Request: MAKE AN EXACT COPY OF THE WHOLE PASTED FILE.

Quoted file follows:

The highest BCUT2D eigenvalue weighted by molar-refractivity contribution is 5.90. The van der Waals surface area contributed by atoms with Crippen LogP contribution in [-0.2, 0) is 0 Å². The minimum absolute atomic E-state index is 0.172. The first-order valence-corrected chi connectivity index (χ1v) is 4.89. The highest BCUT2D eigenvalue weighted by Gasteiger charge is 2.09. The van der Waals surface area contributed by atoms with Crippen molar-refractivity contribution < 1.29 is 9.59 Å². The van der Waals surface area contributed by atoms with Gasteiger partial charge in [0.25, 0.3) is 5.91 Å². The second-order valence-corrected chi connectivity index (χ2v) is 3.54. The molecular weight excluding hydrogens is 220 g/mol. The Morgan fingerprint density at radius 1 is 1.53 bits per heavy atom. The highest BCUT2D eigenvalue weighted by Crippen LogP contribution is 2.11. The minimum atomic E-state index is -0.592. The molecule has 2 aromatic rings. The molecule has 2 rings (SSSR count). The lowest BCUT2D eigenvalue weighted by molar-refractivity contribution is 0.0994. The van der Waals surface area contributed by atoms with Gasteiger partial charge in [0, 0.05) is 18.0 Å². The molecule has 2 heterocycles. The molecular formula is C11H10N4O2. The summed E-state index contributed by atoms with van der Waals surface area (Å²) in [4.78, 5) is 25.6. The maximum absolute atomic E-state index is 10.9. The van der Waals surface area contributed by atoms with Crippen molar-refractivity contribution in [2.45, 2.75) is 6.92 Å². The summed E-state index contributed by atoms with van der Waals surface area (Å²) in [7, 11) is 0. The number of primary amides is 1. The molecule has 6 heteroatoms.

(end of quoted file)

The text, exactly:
The highest BCUT2D eigenvalue weighted by molar-refractivity contribution is 5.90. The van der Waals surface area contributed by atoms with Crippen LogP contribution in [-0.2, 0) is 0 Å². The minimum absolute atomic E-state index is 0.172. The first-order valence-corrected chi connectivity index (χ1v) is 4.89. The highest BCUT2D eigenvalue weighted by Gasteiger charge is 2.09. The van der Waals surface area contributed by atoms with Crippen molar-refractivity contribution < 1.29 is 9.59 Å². The van der Waals surface area contributed by atoms with Gasteiger partial charge in [0.25, 0.3) is 5.91 Å². The second-order valence-corrected chi connectivity index (χ2v) is 3.54. The molecular weight excluding hydrogens is 220 g/mol. The Morgan fingerprint density at radius 1 is 1.53 bits per heavy atom. The highest BCUT2D eigenvalue weighted by Crippen LogP contribution is 2.11. The minimum atomic E-state index is -0.592. The molecule has 2 aromatic rings. The molecule has 2 rings (SSSR count). The lowest BCUT2D eigenvalue weighted by molar-refractivity contribution is 0.0994. The van der Waals surface area contributed by atoms with Gasteiger partial charge in [0, 0.05) is 18.0 Å². The molecule has 2 heterocycles. The molecular formula is C11H10N4O2. The summed E-state index contributed by atoms with van der Waals surface area (Å²) in [4.78, 5) is 25.6. The maximum absolute atomic E-state index is 10.9. The van der Waals surface area contributed by atoms with Crippen molar-refractivity contribution in [2.45, 2.75) is 6.92 Å². The summed E-state index contributed by atoms with van der Waals surface area (Å²) in [7, 11) is 0. The number of primary amides is 1. The molecule has 6 heteroatoms.